Analysis of the Human Female Foot in Two Different Measurement Systems: From Geometric Morphometrics to Functional Morphology

Fred L Bookstein, Jacqueline Domjanic


The relationship of geometric morphometrics (GMM) to functional analysis of the same morphological resources is currently a topic of active interest among functional morphologists. Although GMM is typically advertised as free of prior assumptions about shape features or morphological theories, it is common for GMM findings to be concordant with findings from studies based on a-priori lists of shape features whenever prior insights or theories have been properly accounted for in the study design. The present paper demonstrates this happy possibility by revisiting a previously published GMM analysis of footprint outlines for which there is also functionally relevant information in the form of a-priori foot measurements. We show how to convert the conventional measurements into the language of shape, thereby affording two parallel statistical analyses. One is the classic multivariate analysis of “shape features,” the other the equally classic GMM of semilandmark coordinates. In this example, the two data sets, analyzed by protocols that are remarkably different in both their geometry and their algebra, nevertheless result in one common biometrical summary: wearing high heels is bad for women inasmuch as it leads to the need for orthotic devices to treat the consequently flattened arch. This concordance bears implications for other branches of applied anthropology. To carry out a good biomedical analysis of applied anthropometric data it may not matter whether one uses GMM or instead an adequate assortment of conventional measurements. What matters is whether the conventional measurements have been selected in order to match the natural spectrum of functional variation.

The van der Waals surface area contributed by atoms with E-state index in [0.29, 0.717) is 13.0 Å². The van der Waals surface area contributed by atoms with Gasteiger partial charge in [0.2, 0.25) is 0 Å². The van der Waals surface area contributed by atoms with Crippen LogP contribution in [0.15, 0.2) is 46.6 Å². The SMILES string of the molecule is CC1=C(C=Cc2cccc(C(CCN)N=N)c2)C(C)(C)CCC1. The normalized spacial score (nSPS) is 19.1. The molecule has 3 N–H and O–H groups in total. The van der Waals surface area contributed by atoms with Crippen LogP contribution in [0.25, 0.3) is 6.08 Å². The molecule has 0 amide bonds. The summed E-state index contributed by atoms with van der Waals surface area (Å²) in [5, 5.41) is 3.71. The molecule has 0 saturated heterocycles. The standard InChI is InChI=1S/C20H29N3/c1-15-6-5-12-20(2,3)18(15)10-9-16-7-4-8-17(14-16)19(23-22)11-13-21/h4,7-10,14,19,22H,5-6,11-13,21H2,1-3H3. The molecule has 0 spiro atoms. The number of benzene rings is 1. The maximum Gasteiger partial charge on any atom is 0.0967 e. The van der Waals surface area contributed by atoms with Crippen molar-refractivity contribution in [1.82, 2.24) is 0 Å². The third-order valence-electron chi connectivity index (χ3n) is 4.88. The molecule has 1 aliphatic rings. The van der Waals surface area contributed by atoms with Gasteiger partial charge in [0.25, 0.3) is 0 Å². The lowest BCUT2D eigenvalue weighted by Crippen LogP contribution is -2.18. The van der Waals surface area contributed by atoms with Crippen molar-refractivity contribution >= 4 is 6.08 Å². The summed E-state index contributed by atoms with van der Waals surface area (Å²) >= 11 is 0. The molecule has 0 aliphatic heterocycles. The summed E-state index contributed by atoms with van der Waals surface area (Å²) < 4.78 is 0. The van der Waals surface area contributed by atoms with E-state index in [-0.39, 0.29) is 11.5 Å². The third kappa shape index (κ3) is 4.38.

Human female foot, conventional morphometrics, geometric morphometrics, high heels, orthotics

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